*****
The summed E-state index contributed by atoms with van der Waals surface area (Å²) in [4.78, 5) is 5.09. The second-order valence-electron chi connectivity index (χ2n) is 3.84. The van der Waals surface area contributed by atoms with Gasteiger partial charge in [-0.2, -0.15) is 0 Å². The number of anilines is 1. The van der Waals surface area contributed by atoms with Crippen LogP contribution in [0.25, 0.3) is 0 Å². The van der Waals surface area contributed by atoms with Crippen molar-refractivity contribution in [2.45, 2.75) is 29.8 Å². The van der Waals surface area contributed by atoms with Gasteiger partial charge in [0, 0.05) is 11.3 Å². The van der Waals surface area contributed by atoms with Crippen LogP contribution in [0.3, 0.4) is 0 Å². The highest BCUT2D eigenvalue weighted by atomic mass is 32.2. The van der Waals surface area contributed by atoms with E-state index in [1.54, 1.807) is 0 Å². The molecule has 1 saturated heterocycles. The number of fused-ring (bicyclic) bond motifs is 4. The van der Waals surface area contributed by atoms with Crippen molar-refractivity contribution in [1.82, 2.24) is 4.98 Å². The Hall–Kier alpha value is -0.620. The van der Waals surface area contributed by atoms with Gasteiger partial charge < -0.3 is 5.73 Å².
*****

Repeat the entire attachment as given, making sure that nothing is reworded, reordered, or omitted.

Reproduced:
The summed E-state index contributed by atoms with van der Waals surface area (Å²) in [4.78, 5) is 5.09. The second-order valence-electron chi connectivity index (χ2n) is 3.84. The van der Waals surface area contributed by atoms with Gasteiger partial charge in [-0.2, -0.15) is 0 Å². The number of anilines is 1. The van der Waals surface area contributed by atoms with Crippen LogP contribution in [0.25, 0.3) is 0 Å². The van der Waals surface area contributed by atoms with Crippen molar-refractivity contribution in [2.45, 2.75) is 29.8 Å². The van der Waals surface area contributed by atoms with Gasteiger partial charge in [0, 0.05) is 11.3 Å². The van der Waals surface area contributed by atoms with Crippen LogP contribution in [0.3, 0.4) is 0 Å². The highest BCUT2D eigenvalue weighted by atomic mass is 32.2. The van der Waals surface area contributed by atoms with E-state index in [1.54, 1.807) is 0 Å². The molecule has 1 saturated heterocycles. The number of fused-ring (bicyclic) bond motifs is 4. The van der Waals surface area contributed by atoms with Crippen molar-refractivity contribution in [1.82, 2.24) is 4.98 Å². The Hall–Kier alpha value is -0.620. The van der Waals surface area contributed by atoms with Gasteiger partial charge < -0.3 is 5.73 Å².